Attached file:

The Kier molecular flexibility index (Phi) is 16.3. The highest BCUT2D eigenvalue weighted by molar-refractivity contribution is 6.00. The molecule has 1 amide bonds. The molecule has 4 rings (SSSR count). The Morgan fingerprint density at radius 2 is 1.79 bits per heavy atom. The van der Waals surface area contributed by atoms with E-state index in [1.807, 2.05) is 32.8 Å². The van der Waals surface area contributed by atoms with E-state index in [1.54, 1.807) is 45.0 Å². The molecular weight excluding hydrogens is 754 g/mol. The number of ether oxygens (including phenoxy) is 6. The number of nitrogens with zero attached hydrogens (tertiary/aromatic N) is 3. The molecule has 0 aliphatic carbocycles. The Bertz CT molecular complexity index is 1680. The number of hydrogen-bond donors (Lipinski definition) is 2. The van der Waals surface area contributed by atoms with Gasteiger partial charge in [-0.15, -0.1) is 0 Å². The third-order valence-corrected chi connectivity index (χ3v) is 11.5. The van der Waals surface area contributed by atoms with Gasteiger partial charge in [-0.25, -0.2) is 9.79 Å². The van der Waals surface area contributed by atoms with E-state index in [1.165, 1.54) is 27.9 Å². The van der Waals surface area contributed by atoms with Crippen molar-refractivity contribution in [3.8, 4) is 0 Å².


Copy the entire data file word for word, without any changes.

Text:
The Kier molecular flexibility index (Phi) is 16.3. The highest BCUT2D eigenvalue weighted by molar-refractivity contribution is 6.00. The molecule has 1 amide bonds. The molecule has 4 rings (SSSR count). The Morgan fingerprint density at radius 2 is 1.79 bits per heavy atom. The van der Waals surface area contributed by atoms with E-state index in [1.807, 2.05) is 32.8 Å². The van der Waals surface area contributed by atoms with E-state index in [1.54, 1.807) is 45.0 Å². The molecular weight excluding hydrogens is 754 g/mol. The number of ether oxygens (including phenoxy) is 6. The number of nitrogens with zero attached hydrogens (tertiary/aromatic N) is 3. The molecule has 0 aliphatic carbocycles. The Bertz CT molecular complexity index is 1680. The number of hydrogen-bond donors (Lipinski definition) is 2. The van der Waals surface area contributed by atoms with Gasteiger partial charge in [-0.15, -0.1) is 0 Å². The third-order valence-corrected chi connectivity index (χ3v) is 11.5. The van der Waals surface area contributed by atoms with Gasteiger partial charge in [-0.25, -0.2) is 9.79 Å². The van der Waals surface area contributed by atoms with E-state index in [1.165, 1.54) is 27.9 Å². The van der Waals surface area contributed by atoms with Crippen molar-refractivity contribution in [3.8, 4) is 0 Å².